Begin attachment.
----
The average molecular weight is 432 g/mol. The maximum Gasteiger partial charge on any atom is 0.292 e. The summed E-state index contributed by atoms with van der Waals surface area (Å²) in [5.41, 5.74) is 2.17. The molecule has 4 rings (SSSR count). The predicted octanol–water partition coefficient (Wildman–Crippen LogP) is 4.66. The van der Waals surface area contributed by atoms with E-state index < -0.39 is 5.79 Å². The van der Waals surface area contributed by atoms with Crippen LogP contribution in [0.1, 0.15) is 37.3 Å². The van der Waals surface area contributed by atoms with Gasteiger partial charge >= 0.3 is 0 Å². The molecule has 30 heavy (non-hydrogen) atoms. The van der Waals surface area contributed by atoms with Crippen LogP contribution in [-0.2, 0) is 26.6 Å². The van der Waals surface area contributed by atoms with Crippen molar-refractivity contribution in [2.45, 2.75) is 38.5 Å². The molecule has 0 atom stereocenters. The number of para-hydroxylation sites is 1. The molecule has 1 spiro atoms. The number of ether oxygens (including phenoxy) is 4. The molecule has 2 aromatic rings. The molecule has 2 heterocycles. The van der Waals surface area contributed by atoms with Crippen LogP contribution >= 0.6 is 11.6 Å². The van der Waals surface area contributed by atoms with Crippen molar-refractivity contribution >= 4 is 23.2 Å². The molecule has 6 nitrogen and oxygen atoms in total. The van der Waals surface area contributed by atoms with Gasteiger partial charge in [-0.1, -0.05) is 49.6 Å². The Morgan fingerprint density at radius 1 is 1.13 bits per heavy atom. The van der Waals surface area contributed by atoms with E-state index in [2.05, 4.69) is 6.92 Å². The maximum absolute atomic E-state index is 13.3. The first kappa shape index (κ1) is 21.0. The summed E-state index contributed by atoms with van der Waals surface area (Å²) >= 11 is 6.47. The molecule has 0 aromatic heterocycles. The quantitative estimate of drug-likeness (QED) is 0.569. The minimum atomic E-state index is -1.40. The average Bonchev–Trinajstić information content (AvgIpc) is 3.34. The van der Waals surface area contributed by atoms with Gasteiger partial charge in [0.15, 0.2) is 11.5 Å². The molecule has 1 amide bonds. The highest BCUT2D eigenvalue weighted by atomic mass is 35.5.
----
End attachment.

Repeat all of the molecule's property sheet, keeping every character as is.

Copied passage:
The average molecular weight is 432 g/mol. The maximum Gasteiger partial charge on any atom is 0.292 e. The summed E-state index contributed by atoms with van der Waals surface area (Å²) in [5.41, 5.74) is 2.17. The molecule has 4 rings (SSSR count). The predicted octanol–water partition coefficient (Wildman–Crippen LogP) is 4.66. The van der Waals surface area contributed by atoms with E-state index < -0.39 is 5.79 Å². The van der Waals surface area contributed by atoms with Crippen LogP contribution in [0.1, 0.15) is 37.3 Å². The van der Waals surface area contributed by atoms with Gasteiger partial charge >= 0.3 is 0 Å². The molecule has 30 heavy (non-hydrogen) atoms. The van der Waals surface area contributed by atoms with Crippen LogP contribution in [-0.2, 0) is 26.6 Å². The van der Waals surface area contributed by atoms with Crippen molar-refractivity contribution in [2.45, 2.75) is 38.5 Å². The molecule has 0 atom stereocenters. The number of para-hydroxylation sites is 1. The molecule has 1 spiro atoms. The number of ether oxygens (including phenoxy) is 4. The molecule has 2 aromatic rings. The molecule has 2 heterocycles. The van der Waals surface area contributed by atoms with Crippen LogP contribution >= 0.6 is 11.6 Å². The van der Waals surface area contributed by atoms with Crippen molar-refractivity contribution >= 4 is 23.2 Å². The molecule has 6 nitrogen and oxygen atoms in total. The van der Waals surface area contributed by atoms with Gasteiger partial charge in [-0.1, -0.05) is 49.6 Å². The Morgan fingerprint density at radius 1 is 1.13 bits per heavy atom. The van der Waals surface area contributed by atoms with E-state index in [2.05, 4.69) is 6.92 Å². The maximum absolute atomic E-state index is 13.3. The first kappa shape index (κ1) is 21.0. The summed E-state index contributed by atoms with van der Waals surface area (Å²) >= 11 is 6.47. The molecule has 0 aromatic heterocycles. The quantitative estimate of drug-likeness (QED) is 0.569. The minimum atomic E-state index is -1.40. The average Bonchev–Trinajstić information content (AvgIpc) is 3.34. The van der Waals surface area contributed by atoms with Gasteiger partial charge in [0.15, 0.2) is 11.5 Å². The molecule has 1 amide bonds. The highest BCUT2D eigenvalue weighted by atomic mass is 35.5.